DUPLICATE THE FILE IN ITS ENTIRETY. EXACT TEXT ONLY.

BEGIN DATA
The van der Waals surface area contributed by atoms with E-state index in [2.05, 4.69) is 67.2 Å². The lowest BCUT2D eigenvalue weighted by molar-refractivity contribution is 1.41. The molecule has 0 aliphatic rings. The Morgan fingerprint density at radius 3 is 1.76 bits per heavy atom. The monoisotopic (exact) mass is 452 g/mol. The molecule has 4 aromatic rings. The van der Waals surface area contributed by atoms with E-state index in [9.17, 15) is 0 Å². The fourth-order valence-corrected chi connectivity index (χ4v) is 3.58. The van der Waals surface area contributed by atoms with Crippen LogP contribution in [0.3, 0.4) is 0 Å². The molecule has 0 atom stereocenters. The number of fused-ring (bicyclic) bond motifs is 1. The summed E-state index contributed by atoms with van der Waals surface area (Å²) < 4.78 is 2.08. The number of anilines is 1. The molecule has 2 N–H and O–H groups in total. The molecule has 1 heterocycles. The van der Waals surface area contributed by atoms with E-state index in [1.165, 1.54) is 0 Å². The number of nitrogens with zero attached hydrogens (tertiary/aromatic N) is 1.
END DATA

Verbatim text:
The van der Waals surface area contributed by atoms with E-state index in [2.05, 4.69) is 67.2 Å². The lowest BCUT2D eigenvalue weighted by molar-refractivity contribution is 1.41. The molecule has 0 aliphatic rings. The Morgan fingerprint density at radius 3 is 1.76 bits per heavy atom. The monoisotopic (exact) mass is 452 g/mol. The molecule has 4 aromatic rings. The van der Waals surface area contributed by atoms with E-state index in [9.17, 15) is 0 Å². The fourth-order valence-corrected chi connectivity index (χ4v) is 3.58. The van der Waals surface area contributed by atoms with Crippen LogP contribution in [0.3, 0.4) is 0 Å². The molecule has 0 atom stereocenters. The number of fused-ring (bicyclic) bond motifs is 1. The summed E-state index contributed by atoms with van der Waals surface area (Å²) < 4.78 is 2.08. The number of anilines is 1. The molecule has 2 N–H and O–H groups in total. The molecule has 1 heterocycles. The van der Waals surface area contributed by atoms with E-state index in [1.165, 1.54) is 0 Å². The number of nitrogens with zero attached hydrogens (tertiary/aromatic N) is 1.